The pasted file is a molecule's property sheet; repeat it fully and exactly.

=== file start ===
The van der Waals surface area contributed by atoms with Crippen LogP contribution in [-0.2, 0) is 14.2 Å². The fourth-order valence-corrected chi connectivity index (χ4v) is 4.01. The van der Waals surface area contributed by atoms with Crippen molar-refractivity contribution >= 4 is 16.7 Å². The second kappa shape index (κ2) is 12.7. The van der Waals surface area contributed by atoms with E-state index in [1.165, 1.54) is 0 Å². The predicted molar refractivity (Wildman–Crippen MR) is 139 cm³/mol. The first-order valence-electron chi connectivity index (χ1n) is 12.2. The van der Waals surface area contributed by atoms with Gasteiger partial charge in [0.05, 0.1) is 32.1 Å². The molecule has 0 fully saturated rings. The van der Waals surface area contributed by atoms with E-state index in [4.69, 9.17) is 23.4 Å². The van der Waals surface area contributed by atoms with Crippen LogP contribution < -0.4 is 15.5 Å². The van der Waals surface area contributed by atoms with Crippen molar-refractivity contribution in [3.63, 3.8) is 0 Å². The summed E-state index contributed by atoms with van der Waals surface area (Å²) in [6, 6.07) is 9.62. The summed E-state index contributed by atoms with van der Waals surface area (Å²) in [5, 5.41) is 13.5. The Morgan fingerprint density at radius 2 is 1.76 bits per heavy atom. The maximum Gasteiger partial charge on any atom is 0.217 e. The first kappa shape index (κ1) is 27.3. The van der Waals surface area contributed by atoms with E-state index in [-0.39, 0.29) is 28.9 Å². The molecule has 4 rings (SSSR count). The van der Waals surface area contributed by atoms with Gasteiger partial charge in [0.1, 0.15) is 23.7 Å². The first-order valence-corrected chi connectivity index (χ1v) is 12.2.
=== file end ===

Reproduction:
The van der Waals surface area contributed by atoms with Crippen LogP contribution in [-0.2, 0) is 14.2 Å². The fourth-order valence-corrected chi connectivity index (χ4v) is 4.01. The van der Waals surface area contributed by atoms with Crippen molar-refractivity contribution >= 4 is 16.7 Å². The second kappa shape index (κ2) is 12.7. The van der Waals surface area contributed by atoms with E-state index in [1.165, 1.54) is 0 Å². The predicted molar refractivity (Wildman–Crippen MR) is 139 cm³/mol. The first-order valence-electron chi connectivity index (χ1n) is 12.2. The van der Waals surface area contributed by atoms with Gasteiger partial charge in [0.05, 0.1) is 32.1 Å². The molecule has 0 fully saturated rings. The van der Waals surface area contributed by atoms with E-state index in [4.69, 9.17) is 23.4 Å². The van der Waals surface area contributed by atoms with Crippen LogP contribution < -0.4 is 15.5 Å². The van der Waals surface area contributed by atoms with Crippen molar-refractivity contribution in [3.63, 3.8) is 0 Å². The summed E-state index contributed by atoms with van der Waals surface area (Å²) in [6, 6.07) is 9.62. The summed E-state index contributed by atoms with van der Waals surface area (Å²) in [5, 5.41) is 13.5. The Morgan fingerprint density at radius 2 is 1.76 bits per heavy atom. The maximum Gasteiger partial charge on any atom is 0.217 e. The first kappa shape index (κ1) is 27.3. The van der Waals surface area contributed by atoms with E-state index in [-0.39, 0.29) is 28.9 Å². The molecule has 4 rings (SSSR count). The van der Waals surface area contributed by atoms with Gasteiger partial charge in [0.1, 0.15) is 23.7 Å². The first-order valence-corrected chi connectivity index (χ1v) is 12.2.